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dc.contributor.authorCASSIS, Youssef
dc.contributor.authorGOURVISH, Terry
dc.date.accessioned2017-06-12T16:45:37Z
dc.date.available2017-06-12T16:45:37Z
dc.date.issued2016
dc.identifier.citationYoussef CASSIS, Andrea COLLI and Harm G. SCHRÖTER (eds), The performance of European business in the Twentieth century, Oxford : Oxford University Press, 2016, pp. 72-80en
dc.identifier.urihttp://hdl.handle.net/1814/46755
dc.description.abstractDuring the first two-thirds of the twentieth century, British big business reached a degree of modernity and maturity not yet attained elsewhere in Europe: Britain’s largest companies were significantly larger than their European counterparts (except for German heavy industries and electrical engineering) and more diversified, comprising a broad range of activities, from manufacturing (capital and consumer goods) to finance and services. Most of these differences had disappeared by the early 1970s. British business performance, measured by return on equity, was fairly stable throughout the twentieth century and within the European norm, except at the end of the century, when returns were exceptionally high (over 20% versus just under 10% for the rest of the century). Business performance was less impressive considered from an investor’s point of view through holding return. Returns were particularly low in the 1920s and reached their highest levels in the early 1970s and late 1990s.en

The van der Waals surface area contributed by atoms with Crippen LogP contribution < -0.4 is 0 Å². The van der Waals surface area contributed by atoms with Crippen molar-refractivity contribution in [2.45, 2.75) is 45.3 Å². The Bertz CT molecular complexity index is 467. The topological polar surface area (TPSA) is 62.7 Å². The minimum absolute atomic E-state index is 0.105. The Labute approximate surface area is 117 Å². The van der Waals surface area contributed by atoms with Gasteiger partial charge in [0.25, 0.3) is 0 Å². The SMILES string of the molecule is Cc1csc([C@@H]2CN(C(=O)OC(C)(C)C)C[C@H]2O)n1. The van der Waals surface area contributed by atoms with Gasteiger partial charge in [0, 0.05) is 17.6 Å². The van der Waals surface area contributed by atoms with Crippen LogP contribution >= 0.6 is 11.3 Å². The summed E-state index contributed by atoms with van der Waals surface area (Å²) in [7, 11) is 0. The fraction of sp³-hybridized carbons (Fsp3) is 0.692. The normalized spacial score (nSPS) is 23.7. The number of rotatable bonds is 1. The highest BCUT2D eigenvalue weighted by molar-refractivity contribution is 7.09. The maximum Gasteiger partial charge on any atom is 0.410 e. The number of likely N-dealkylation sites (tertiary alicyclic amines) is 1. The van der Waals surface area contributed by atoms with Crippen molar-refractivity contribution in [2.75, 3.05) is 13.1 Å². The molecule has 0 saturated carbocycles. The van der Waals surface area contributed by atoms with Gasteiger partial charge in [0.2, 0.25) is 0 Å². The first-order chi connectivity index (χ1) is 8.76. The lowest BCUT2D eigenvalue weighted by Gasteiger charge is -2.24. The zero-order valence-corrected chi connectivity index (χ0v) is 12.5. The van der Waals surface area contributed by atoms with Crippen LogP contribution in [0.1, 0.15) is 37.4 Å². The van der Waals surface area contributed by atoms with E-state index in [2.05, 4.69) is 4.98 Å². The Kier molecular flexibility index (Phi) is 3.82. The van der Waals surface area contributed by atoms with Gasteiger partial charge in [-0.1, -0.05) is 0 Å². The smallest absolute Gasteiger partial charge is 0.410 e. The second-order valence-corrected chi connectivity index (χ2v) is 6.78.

dc.language.isoenen
dc.titleThe performance of British business in the Twentieth centuryen
dc.typeContribution to booken
dc.identifier.doi10.1093/acprof:oso/9780198749776.003.0005


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